The harder the conflict, the more glorious the triumph. What we obtain too cheap, we esteem too lightly; it is dearness only that gives everything its value. I love the man that can smile in trouble, that can gather strength from distress and grow.
― Thomas Paine
Dear my oncologist,
This year was my 11th anniversary as a breast cancer survivor. For the past 6 or 7 years, I have visited your office every year. I graduated to yearly check-ups after I passed my five-year anniversary, as you well know. My annual visit is usually sometime during the month of April as that coincides with when I received my diagnosis. Each year, during the weeks leading up to my appointment, presumably like most cancer survivors, I feel pangs of anxiety that manifest in various ways. Mostly I do a great deal of remembering, feeling and thinking about those miserable days during my illness.
Nasty memories of severe nausea intermingle with fond memories of the warmth, competence and compassion of “Mary” and “Jane,” the nurses that worked with me.
The recollections of pain caused by surgeries, endless needle sticks, and physical therapy are assuaged because I recall the warm smile, genuine care, concern and skill of “Rita” who ran the lab.
The fear and panic I experienced from the initial diagnosis gave way to hope and confidence because of you, my physician. You were always candid, honest and direct with me, which I greatly appreciated. Despite the fact that my pathology report was concerning to you, I never at any time felt that you considered my long term survival in question. That attitude rubbed off on me as well and while I was frightened (OK, more like scared shitless!) and knew I was facing a tough haul, I never doubted for a moment that I would survive.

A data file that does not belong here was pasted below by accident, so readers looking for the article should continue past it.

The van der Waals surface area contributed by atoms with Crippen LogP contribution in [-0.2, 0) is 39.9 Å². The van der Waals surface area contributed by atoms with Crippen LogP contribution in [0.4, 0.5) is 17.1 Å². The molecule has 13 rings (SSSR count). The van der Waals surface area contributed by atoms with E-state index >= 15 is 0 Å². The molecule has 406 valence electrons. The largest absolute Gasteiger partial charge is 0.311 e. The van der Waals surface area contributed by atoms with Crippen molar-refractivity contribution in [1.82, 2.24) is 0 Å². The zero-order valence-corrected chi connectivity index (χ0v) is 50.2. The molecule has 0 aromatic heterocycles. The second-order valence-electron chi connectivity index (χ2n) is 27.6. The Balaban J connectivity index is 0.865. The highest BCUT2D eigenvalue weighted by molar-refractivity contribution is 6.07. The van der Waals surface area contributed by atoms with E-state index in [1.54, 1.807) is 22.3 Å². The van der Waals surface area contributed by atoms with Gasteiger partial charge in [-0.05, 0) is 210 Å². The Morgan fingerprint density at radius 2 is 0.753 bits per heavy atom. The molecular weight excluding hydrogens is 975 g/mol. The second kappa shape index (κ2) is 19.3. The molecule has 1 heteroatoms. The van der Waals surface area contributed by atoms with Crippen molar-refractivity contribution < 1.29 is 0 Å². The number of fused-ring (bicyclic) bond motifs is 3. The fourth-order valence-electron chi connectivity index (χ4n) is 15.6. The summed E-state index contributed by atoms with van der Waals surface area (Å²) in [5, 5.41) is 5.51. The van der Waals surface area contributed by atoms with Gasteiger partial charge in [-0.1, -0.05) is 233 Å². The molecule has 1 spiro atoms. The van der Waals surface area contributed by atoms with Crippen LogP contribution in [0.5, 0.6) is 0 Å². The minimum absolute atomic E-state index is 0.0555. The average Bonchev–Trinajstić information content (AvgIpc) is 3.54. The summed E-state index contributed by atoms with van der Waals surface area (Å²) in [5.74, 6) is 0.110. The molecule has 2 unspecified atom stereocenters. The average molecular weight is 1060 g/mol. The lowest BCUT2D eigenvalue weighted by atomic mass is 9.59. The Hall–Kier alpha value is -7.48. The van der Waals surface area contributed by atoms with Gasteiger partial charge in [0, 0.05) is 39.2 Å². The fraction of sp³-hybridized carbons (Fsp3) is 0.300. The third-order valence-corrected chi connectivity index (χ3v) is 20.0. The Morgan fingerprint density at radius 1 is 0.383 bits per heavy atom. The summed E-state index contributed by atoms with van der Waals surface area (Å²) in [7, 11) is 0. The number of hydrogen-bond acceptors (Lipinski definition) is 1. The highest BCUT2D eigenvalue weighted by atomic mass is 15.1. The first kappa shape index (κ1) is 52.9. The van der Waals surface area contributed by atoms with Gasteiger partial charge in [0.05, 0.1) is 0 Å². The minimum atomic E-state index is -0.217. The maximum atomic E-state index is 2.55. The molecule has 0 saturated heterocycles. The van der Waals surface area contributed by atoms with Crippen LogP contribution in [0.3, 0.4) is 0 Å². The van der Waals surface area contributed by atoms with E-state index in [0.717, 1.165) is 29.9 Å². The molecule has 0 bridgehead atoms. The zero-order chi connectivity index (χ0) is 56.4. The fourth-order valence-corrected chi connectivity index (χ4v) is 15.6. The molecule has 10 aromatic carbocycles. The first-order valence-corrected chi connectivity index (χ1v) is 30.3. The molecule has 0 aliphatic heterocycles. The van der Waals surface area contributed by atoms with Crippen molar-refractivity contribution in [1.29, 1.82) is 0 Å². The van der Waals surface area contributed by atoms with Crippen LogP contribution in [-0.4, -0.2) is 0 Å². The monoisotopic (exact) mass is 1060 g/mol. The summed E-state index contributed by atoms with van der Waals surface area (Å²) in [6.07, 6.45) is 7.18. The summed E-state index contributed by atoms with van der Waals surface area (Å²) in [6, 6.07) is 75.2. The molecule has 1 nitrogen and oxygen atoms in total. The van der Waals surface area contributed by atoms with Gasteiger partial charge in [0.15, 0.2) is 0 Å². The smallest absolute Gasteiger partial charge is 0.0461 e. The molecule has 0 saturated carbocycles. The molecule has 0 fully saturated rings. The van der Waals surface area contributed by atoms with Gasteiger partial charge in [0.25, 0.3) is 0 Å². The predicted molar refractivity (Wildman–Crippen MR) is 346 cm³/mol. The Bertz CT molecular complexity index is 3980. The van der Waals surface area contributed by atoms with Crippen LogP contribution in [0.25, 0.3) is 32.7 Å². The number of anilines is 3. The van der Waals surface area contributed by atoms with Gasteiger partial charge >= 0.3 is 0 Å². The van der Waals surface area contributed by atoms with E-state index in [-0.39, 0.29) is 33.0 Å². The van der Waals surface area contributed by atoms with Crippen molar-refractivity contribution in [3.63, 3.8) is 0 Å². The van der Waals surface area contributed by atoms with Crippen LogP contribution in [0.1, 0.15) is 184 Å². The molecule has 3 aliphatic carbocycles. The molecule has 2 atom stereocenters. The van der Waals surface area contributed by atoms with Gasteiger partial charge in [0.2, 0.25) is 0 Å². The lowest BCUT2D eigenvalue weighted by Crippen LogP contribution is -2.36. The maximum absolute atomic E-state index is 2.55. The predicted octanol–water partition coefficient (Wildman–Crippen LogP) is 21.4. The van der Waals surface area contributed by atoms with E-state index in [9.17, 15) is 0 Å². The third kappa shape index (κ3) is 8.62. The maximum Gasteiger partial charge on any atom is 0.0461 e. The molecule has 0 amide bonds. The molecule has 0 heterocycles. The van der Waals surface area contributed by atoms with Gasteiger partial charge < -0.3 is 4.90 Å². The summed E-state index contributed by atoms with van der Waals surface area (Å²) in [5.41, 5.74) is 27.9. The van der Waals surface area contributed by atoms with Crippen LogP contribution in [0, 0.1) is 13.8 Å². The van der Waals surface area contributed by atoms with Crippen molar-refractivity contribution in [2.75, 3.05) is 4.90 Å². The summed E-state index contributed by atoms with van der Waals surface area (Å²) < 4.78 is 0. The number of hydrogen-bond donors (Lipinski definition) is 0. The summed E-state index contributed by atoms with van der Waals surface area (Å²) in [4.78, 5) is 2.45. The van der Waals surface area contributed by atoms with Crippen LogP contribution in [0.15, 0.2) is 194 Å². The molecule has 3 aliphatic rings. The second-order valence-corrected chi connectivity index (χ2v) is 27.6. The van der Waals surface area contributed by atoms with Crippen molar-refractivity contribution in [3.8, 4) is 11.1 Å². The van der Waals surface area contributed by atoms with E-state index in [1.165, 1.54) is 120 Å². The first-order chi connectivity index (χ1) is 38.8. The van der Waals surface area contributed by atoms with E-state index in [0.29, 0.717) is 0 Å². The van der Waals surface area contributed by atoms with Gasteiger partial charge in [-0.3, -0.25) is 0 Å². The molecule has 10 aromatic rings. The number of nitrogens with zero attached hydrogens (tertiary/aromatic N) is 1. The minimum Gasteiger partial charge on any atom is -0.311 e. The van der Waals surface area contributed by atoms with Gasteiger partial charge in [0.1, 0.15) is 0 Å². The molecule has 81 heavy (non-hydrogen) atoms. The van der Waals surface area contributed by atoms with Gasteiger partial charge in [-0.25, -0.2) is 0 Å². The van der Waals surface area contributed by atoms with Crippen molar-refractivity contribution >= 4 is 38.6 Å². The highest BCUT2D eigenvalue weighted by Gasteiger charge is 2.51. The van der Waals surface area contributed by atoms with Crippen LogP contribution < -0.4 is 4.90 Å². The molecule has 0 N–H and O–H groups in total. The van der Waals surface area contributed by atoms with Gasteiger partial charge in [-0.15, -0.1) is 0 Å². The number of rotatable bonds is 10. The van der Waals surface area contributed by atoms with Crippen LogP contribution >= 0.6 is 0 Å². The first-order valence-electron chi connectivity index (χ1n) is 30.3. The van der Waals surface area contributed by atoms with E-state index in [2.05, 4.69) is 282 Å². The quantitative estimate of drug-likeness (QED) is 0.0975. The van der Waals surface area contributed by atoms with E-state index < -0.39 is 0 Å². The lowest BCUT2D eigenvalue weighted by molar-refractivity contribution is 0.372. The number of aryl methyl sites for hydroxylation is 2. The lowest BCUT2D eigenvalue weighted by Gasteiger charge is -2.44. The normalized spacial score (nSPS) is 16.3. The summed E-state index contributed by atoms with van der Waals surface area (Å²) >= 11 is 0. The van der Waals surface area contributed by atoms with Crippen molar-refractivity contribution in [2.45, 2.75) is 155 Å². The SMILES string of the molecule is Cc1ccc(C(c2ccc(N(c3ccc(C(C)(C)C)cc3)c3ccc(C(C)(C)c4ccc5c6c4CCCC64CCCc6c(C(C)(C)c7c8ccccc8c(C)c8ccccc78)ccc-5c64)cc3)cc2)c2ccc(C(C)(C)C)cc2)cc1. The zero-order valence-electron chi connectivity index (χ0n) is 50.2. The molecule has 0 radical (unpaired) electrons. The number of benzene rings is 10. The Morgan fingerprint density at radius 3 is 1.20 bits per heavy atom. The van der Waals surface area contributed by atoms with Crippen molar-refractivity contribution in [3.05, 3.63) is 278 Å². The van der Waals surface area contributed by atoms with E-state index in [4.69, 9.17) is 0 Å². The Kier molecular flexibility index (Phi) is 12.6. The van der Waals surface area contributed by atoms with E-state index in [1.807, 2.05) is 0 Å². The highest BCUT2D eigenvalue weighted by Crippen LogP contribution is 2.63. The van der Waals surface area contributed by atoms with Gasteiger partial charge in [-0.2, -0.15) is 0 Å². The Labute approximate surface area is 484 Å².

Later on, I came to regard my yearly visits with you as more of a chance to exchange joyful hugs and bring each other up to speed on the year’s personal highlights, rather than the medical visit that it was.
This year was different for me. I actually forgot my appointment that had been set the year before. This past April, I was out of town, traveling on business and something I saw must have brought it to mind when I suddenly realized: I had forgotten! I called your office and as it turned out, the person that answered said that they were, in fact, about to call me. I had missed my appointment that had been scheduled for that very day! I forget many things, and often have to resort to relying on lists and calendar entries to keep my days in check, but I never had to make a note of an oncology appointment. I guess something about me has changed and that somehow, the date didn’t loom as large as it had in the past.
I have finally come to the realization that I truly did kick cancer’s ass. I no longer require the services of an oncologist and the time has come for me to move on.
In many ways, I have looked forward to writing you this letter for a very long time.
Dr. Oncologist, in so many words, what I would like to tell you, with the utmost love, humor and triumph I can muster is …
Please accept my deepest appreciation for all that you and your staff have done for me over the years. I hope they too, understand and celebrate along with me for the reasons that I will no longer be returning as a patient.
As I have mentioned in the past, I will always be more than happy to speak with any of your patients that you feel may need a pep talk or advice from a survivor, especially the ones just starting out on the arduous journey.
P.S. Perhaps if you decide to change your specialty to geriatric medicine I would be delighted to utilize your services in the distant future.
Stacey Gordon blogs at Xray Vision.
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